The leaders of the municipal associations of Western Canada’s three prairie provinces met in Edmonton on Friday to discuss areas of common concern.
The Alberta Urban Municipalities Association (AUMA) and the Rural Municipalities of Alberta (RMA) hosted the annual meeting comprised of elected officials and staff from the AUMA and RMA, the Association of Manitoba Municipalities (AMM), the Saskatchewan Urban Municipalities Association (SUMA), and the Saskatchewan Association of Rural Municipalities (SARM).
Priority discussion items issues included the challenges that municipalities have in accessing federal infrastructure funding, the impacts of the assentation of Bill C-69, asset management, disaster mitigation, and additional federal policy and budget commitments.
On federal infrastructure funding, the associations agreed that challenges related to accessing funding through the federal Investing in Canada Infrastructure Program are significantly impacting municipalities’ abilities to undertake infrastructure projects. Further, engaging municipal associations is essential to ensure that funding allocations do not have unnecessary limitations.
“Municipalities are responsible for extensive infrastructure projects and demand a fair share of federal funding through the Investing in Canada Infrastructure Program,” stated Ralph Groening, President of AMM.
“Our provincial governments are facing large deficits, we realize that,” added Al Kemmere, President of RMA. “Investing in infrastructure is essential to keep our economy running and support continued investment.”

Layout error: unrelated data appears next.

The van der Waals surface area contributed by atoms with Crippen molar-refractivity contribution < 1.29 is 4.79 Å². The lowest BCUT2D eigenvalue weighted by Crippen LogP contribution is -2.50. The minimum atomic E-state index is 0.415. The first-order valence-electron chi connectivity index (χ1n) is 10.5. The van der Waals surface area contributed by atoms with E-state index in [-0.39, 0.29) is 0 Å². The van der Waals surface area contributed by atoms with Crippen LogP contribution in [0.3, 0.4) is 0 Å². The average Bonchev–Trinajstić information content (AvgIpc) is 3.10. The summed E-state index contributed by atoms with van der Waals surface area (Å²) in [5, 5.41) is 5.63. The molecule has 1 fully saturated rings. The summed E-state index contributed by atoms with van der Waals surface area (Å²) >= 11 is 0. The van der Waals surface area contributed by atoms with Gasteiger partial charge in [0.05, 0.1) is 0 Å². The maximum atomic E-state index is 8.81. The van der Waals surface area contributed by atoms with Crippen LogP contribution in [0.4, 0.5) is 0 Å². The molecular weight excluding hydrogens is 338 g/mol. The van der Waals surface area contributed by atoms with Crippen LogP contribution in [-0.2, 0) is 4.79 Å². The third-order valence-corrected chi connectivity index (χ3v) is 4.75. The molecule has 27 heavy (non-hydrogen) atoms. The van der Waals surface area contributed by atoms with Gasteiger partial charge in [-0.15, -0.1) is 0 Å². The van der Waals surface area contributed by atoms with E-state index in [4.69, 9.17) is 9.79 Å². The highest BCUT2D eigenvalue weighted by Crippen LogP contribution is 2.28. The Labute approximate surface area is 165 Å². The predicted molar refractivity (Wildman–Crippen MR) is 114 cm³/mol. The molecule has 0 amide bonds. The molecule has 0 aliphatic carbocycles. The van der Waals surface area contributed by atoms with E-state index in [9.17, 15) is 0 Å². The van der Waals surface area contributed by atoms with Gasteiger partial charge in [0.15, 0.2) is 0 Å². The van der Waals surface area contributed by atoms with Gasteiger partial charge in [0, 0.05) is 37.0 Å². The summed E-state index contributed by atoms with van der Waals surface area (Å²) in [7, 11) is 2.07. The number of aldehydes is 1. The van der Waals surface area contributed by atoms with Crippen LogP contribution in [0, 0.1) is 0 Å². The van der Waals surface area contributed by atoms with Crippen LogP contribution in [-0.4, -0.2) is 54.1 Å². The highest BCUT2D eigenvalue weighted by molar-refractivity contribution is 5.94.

The associations also discussed asset management and how it supports effective and efficient planning for municipalities though application into the budgeting process. On this item, Ray Orb, SARM President, emphasized, “Communicating the benefits of asset management will help municipal councils understand the state of their infrastructure, and to plan accordingly for necessary investment. This also demonstrates what the infrastructure deficit is, so we can address this appropriately. Funding for roads and bridges is limited, and better planning for municipal infrastructure includes sound practices on asset management.”
Other topics the associations discussed included responsible resources development, recycling and intermunicipal collaboration.
AUMA President Barry Morishita stated, “Responsible resource development is essential for the future of all municipalities. This meeting today demonstrates AUMA’s ongoing commitment to work with our members and other municipal associations to move forward with a Resource Communities of Canada Coalition (RCCC). There is a need to coordinate our Canadian municipal voice to ensure municipal perspectives are being heard on issues impacting resource development.”
“Saskatchewan hometowns deliver services that their residents rely on daily, from clean drinking water to waste management,” said SUMA President Gordon Barnhart. “Our cities, towns, villages, and northern municipalities need to know funding will be there to help our hometowns maintain and improve the infrastructure that enhances the quality of life in Saskatchewan.”
Discussion amongst this group of leaders is essential to understand issues being experienced across the prairie provinces. “We value this opportunity to connect with our colleagues and have frank discussions about issues impacting municipalities across Alberta, Saskatchewan and Manitoba,” said Al Kemmere, RMA President. Added AUMA President Barry Morishita, “Municipalities on the prairies share many similar challenges. We’re stronger when we’re working and partnering together.”
For more information:
Carla Putnam Kerr
Communications Manager, AUMA